The science behind health and being a vegan

Recently, I had this email exchange with a family member who also happens to have severe colon health problems.

Her comment:

Everyone agrees some meat, etc in moderation is not a bad bad thing. Right? Nevertheless, I still believe it is the following of your own convictions, beliefs, good karma, etc that gives one health in mind and body through stability, happiness and less stress. Feeding your spirit is what counts… so I’ll eat meat and dairy because it is my conviction and belief and you eat whatever foods are for you. Be good to each other and we may find health!

My response:

That would be wonderful if medically true, but if it were, then there would be no health issues in people who are deeply spiritual, kind or religious. When it comes to what keeps your body healthiest, positive feelings, stability, etc. do help but are no guarantee by a long shot as you can see by all walks of life getting critically ill.

It all boils down to pure science just as the sun shines every morning whether it is something you “believe in” or not. Scientifically, all animal products contain cholesterol – even skim milk, fish and chicken breasts.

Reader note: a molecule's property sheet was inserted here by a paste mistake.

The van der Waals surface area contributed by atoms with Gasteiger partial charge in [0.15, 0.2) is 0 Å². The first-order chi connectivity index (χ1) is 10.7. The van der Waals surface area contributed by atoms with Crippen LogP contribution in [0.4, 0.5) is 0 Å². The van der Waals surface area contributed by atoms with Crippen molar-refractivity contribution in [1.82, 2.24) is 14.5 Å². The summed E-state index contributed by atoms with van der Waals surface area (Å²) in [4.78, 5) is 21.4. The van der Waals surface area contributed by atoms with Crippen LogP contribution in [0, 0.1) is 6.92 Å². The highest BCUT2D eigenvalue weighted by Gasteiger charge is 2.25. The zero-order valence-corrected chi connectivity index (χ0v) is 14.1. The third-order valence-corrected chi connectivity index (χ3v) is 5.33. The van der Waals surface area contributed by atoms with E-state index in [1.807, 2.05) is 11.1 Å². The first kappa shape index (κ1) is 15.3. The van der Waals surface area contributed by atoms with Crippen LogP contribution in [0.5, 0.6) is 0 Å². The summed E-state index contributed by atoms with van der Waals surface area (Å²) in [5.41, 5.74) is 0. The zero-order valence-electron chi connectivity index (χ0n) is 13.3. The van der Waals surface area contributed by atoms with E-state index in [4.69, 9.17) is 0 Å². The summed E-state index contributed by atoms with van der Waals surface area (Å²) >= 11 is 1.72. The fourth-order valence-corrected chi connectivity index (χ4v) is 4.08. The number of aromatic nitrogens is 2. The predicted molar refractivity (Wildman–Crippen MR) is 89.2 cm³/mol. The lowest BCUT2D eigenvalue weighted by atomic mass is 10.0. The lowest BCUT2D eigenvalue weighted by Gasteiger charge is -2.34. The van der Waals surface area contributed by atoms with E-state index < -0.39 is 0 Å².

As humans, we naturally create our own cholesterol whereas pure carnivores such as dogs and cats do not. When we add extra cholesterol to our bodies through any animal foods, we add cholesterol which ends up sticking to our blood vessel walls and creating a more acidic system. Both of these, over time, can lead to health complications whether it be heart disease, inflammation, diabetes or others.

It is possible that some people naturally have somewhat of a better ability to handle the extra cholesterol since they have likely been eating animal stuff for many generations and might have adapted to some degree, yet even they succumb to food-borne illnesses such as those listed above.

The problem is that thanks to our modern food production capability, we are eating soooo much more animal products than ever before and our bodies have not been able to successfully adapt since it has been such a fast change. Therefore, no matter what, less is better and less does not mean one animal product a day, but a couple of times a week at best.

I loved how one doctor from Clevland Clinic referred to it as a choosing between shooting or hanging yourself when choosing what kinds of animal products to keep in your diet to stay healthy…

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